# Electric Machinery and Power System Fundamentals (Chapman) Problem 7-7 ### Help Support Professional Engineer & PE Exam Forum: #### the_r0b

##### New member
I don't quite understand why they solved Part (c) of the following problem that asks for the Air-Gap power P_ag the way they did. They compute the air gap power in part (c) P_ag using the Thevinin equivalent circuit of the rotor and the line current solved for in part (a). See below: The stator copper loss is calculated to be 1180 W and the stator core loss is given as 200 W.

The line current as solved is 42.3∠-25.7

My question is:
If I saw this problem on the exam, I would just use the formula P_ag = Pin - P_SCL - P_Core =√3*208*42.3*cos(25.7) - 1180 W - 200 W =12.35 kW, which is off the solution's P_ag of 12.54 kW by nearly 200 W.

What is the difference between these solutions? I was using the figure below from the PE Power Exam Handbook when solving this myself and am wondering why the air gap power isn't just input power minus the stator losses. #### Zach Stone P.E.

##### Well-known member
Hi @the_r0b, you raise an interesting question.

1. The difference in the air gap power (PAG) calculated using the book's method, vs calculated using P_AG = P_in - P_SCL - Pcore is the same value as given core losses of P_core = 200W.

2. Although the problem gave the value of the stator core loss (P_core = 200W), it did NOT give the value of the core loss resistance (Rc). Notice that the magnetizing branch in the solution only includes the magnetizing reactance (Xm).

If Rc was included in parallel when calculating Zf in the circuit, it would decrease the overall value of Zf (impedances in parallel decrease the overall equivalent impedance, unlike impedances in series which increase the overall impedance).

If Zf is actually smaller if Rc was included in the circuit (and given in the problem), then the value of the line current (IA) would increase according to ohm's law (I=V/Z).

if IA is actually larger due to Rc being included in the circuit, then the input power would also be larger from Pin = √3•IA•VL•PF.

I'm willing to bet if we had the actual value of Rc and included it in the circuit, then the math would come out exact.

I'm guessing this is more of a "close approximation" of the air gap power and other circuit values without knowing the value of the core resistance.

#### the_r0b

##### New member
Hi @the_r0b, you raise an interesting question.

1. The difference in the air gap power (PAG) calculated using the book's method, vs calculated using P_AG = P_in - P_SCL - Pcore is the same value as given core losses of P_core = 200W.

2. Although the problem gave the value of the stator core loss (P_core = 200W), it did NOT give the value of the core loss resistance (Rc). Notice that the magnetizing branch in the solution only includes the magnetizing reactance (Xm).

If Rc was included in parallel when calculating Zf in the circuit, it would decrease the overall value of Zf (impedances in parallel decrease the overall equivalent impedance, unlike impedances in series which increase the overall impedance).

If Zf is actually smaller if Rc was included in the circuit (and given in the problem), then the value of the line current (IA) would increase according to ohm's law (I=V/Z).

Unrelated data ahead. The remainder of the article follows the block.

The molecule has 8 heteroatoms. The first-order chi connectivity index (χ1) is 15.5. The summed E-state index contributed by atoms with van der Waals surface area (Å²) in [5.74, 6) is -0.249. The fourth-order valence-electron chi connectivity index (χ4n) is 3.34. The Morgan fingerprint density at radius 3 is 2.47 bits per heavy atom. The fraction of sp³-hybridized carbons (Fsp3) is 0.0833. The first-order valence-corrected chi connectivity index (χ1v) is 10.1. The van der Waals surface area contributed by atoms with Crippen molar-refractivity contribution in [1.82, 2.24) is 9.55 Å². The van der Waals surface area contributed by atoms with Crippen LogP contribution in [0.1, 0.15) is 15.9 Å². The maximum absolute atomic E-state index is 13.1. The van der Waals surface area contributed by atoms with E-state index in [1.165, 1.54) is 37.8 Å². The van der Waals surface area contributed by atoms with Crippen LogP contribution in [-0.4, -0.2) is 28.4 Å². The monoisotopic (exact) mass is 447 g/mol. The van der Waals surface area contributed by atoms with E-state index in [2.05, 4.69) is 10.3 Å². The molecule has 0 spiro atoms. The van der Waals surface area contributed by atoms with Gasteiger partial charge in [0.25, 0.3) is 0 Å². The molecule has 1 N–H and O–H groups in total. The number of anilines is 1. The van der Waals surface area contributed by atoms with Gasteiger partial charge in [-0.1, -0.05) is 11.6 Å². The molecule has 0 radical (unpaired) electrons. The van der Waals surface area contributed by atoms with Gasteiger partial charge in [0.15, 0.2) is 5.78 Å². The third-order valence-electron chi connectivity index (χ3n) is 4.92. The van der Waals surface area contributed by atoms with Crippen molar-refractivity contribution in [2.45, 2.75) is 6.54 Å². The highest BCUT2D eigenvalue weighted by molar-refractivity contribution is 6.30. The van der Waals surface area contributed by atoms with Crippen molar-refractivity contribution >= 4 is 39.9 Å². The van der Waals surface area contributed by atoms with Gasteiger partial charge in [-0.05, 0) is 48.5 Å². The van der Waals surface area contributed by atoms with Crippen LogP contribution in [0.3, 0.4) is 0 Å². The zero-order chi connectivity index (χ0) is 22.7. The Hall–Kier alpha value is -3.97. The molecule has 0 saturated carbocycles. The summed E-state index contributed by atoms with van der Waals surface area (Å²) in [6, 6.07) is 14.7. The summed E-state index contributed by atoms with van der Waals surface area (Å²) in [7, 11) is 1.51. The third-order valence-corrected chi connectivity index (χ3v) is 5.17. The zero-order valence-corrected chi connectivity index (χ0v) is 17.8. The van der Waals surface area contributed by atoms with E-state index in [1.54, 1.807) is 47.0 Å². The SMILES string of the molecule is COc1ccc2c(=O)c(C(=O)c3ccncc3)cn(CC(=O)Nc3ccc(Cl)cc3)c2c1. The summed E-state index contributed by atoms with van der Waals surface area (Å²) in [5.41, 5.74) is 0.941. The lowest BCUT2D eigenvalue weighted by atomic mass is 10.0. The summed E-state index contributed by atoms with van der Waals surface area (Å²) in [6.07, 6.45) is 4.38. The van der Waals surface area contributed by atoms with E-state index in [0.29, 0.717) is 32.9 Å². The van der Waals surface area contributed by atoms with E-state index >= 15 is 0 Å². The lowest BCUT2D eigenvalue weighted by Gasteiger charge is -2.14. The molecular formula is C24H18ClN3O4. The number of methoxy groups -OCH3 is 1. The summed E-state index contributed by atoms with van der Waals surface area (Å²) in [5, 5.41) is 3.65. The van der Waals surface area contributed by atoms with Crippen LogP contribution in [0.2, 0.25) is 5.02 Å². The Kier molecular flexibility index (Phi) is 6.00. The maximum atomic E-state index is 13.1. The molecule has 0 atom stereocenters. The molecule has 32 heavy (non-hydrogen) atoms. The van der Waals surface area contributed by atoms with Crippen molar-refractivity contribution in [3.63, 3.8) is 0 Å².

if IA is actually larger due to Rc being included in the circuit, then the input power would also be larger from Pin = √3•IA•VL•PF.

I'm willing to bet if we had the actual value of Rc and included it in the circuit, then the math would come out exact.

I'm guessing this is more of a "close approximation" of the air gap power and other circuit values without knowing the value of the core resistance.
Thanks, Zach! The only way this makes sense to me is if there is some losses that aren't accounted for so I think you are probably correct. Another interesting thing that didn't add up to me is further in step (f) they subtract the Core losses from P_Conv in addition to the friction losses P_Mech.  This formula double-counts the core losses, does it not? I don't think any of my other AC machines references solve output power this way. I can only conclude either the author is mistaken or they are accounting for the missing Rc Resistive core loss here that you mentioned.

#### Zach Stone P.E.

##### Well-known member
Thanks, Zach! The only way this makes sense to me is if there is some losses that aren't accounted for so I think you are probably correct. Another interesting thing that didn't add up to me is further in step (f) they subtract the Core losses from P_Conv in addition to the friction losses P_Mech.

View attachment 27133
View attachment 27134

This formula double-counts the core losses, does it not? I don't think any of my other AC machines references solve output power this way. I can only conclude either the author is mistaken or they are accounting for the missing Rc Resistive core loss here that you mentioned.

That is interesting.

I'm assuming that by Pmech, Chapman is referring to the mechanical losses from friction, windage, and stray losses, or: Pmech = Pf+w + Pmisc

If Chapman is calculating the output power (Pout) from the converted power (Pconverted), then yes I agree the core losses (Pcore) would already have been accounted for when converting from input power (Pin) to air gap power (PAG), along with also account for the stator copper losses (PSCL) according to the induction motor power flow diagram from his book.

Looking at the power flow diagram, it should just be:

Pout = Pconverted - (Pf+w + Pmisc)
Pout = Pconverted -Pmech